In the wake of devastating tragedies in Bangladesh and Paskistan over the past 18 months, OEMs are developing action plans and mitigation strategies to avoid collateral brand damage associated with poorly run and often dangerously unsafe external contract manufacturers. During my recent podcast for the IXN (Episode IXN002 on iTunes) I was asked what is the top challenge facing global supply chains. My answer was terrifyingly predictive: brand management and the impact it has on brand sales when a horrific event happens overseas. Two weeks later, over 1,000 workers (mothers, fathers, sisters and brothers) lost their lives in the building collapse at the Rena Plaza factory in Bangladesh. While the death toll rose, Disney was one of the first brands to pull out of the country, and the EU developed a memorandum of understanding that many appareland footwear manufacturers were voluntarily adopting.
This week at SAPPHIRE I sat down with Markus Rosemann, Head of Supply Chain Execution, LOB Solution Management, to discuss this problem. Given the actions of the previous several weeks this issue is top of mind in supply chain operations and risk management functions inside, it was a familiar topic.
Integrated supply chain issues for brand management is a critical success factor because as Rosemann put it, “you cannot lose on this front. How you integrate with your partners is a growing need, not only the process and order level (for example, who was manufacturing on Bangladesh and what percentage of your portfolio), but also the need for the supply network to create visibility.” While this has been an issue for years, the impact on brand management today creates a new need to track and trace supplier activity so companies can protect their brand.
While it’s great to use massive data analytics to gauge past order histories and manufacturing performance in quality and social audit reviews, how does an OEM get preemptive? “Supply chains can get preemptive with traceability and visibility,” claims Rosemann. “Batch investigations can help in this process in pharma for example. SAP was able to bring this into tracking by seconds versus longer reporting times. You can look at this even in capacity balancing: where to source, where to make. It has a business relevance, back to order sourcing and share of portfolio. These questions can all be answered.”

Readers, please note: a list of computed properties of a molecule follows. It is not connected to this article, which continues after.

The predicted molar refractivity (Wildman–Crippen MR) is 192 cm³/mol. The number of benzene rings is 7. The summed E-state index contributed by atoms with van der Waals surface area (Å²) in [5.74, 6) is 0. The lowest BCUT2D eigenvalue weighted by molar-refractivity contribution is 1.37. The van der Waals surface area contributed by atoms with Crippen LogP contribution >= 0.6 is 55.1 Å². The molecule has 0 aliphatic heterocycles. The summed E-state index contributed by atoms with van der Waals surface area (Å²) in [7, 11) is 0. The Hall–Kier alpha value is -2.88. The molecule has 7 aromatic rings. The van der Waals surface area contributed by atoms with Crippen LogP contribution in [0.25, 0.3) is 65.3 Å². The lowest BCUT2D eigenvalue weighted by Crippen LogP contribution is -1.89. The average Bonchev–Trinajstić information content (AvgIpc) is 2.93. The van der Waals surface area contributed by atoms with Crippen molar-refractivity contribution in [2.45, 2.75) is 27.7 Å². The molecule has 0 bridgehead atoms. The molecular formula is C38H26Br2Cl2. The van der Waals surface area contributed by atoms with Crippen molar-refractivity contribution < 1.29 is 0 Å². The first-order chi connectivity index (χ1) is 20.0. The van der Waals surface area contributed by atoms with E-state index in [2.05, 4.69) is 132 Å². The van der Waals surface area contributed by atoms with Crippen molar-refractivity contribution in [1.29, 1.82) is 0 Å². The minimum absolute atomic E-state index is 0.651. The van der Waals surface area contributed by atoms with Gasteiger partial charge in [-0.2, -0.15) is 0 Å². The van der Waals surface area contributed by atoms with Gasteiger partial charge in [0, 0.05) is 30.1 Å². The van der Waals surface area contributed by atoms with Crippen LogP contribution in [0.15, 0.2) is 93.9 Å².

Back to my recent podcast, we turned to the nature of integrated approaches which can make the difference in how a company takes on preemptive brand measures. Clearly, SAP enables more and more information to be available in real time and in-memory. With “quick investigation come quick actions,” Rosemann submits. “With responsive networks in place companies can help drive decisions like where to go, where is the capacity? These become also risk management concerns. From a brand management perspective, how much damage to the brand is at risk? How well is it recognized that this is a problem for each OEM? How do I plan my supply network to support my business planning? Navigating through the value chain data is like a ‘SCM GPS.’ Using tools like APO, much of the data is already there in the SAP SCM system.”
My conversation with Rosemann then turned to planning, particularly the area of S&OP. “S&OP is based on HANA and real time information is available, in-memory,” claims Rosemann. “Tracking and traceability scenarios are being looked at on HANA since these are high volume, real-time transactions. This is a risk mitigation approach. Demand signal management is the look on the other side and this is already offered on HANA.” With these tools, Rosemann suggests that OEMs can perform capacity planning and risk balancing in retail from Bangladesh to Mauritania as an example.
Social and sentiment analysis can also play into that from a demand signal management perspective. Social plug-ins can see the sentiment analysis on brands, platform, and customer preferences. So what does this mean having a true voice of the customer in the wake of a horrific supplier event? According to Rosemann, “that is finally changing, best margin is not the only driving force” in industries such as apparel and footwear. “This is an area that we see changing in the market place – demand patterns which are changing, and this can all be viewed inside real-time analytics. We see this as a huge opportunity to leverage the power of HANA, for massive data which can be analyzed and understood. From this, information can be pushed onto strategy, supply planning, and then sourced. This is the real integration and opportunity for a real time supply chain.” I agree and none too soon.
(Image courtesy of the NY Times, Reuters)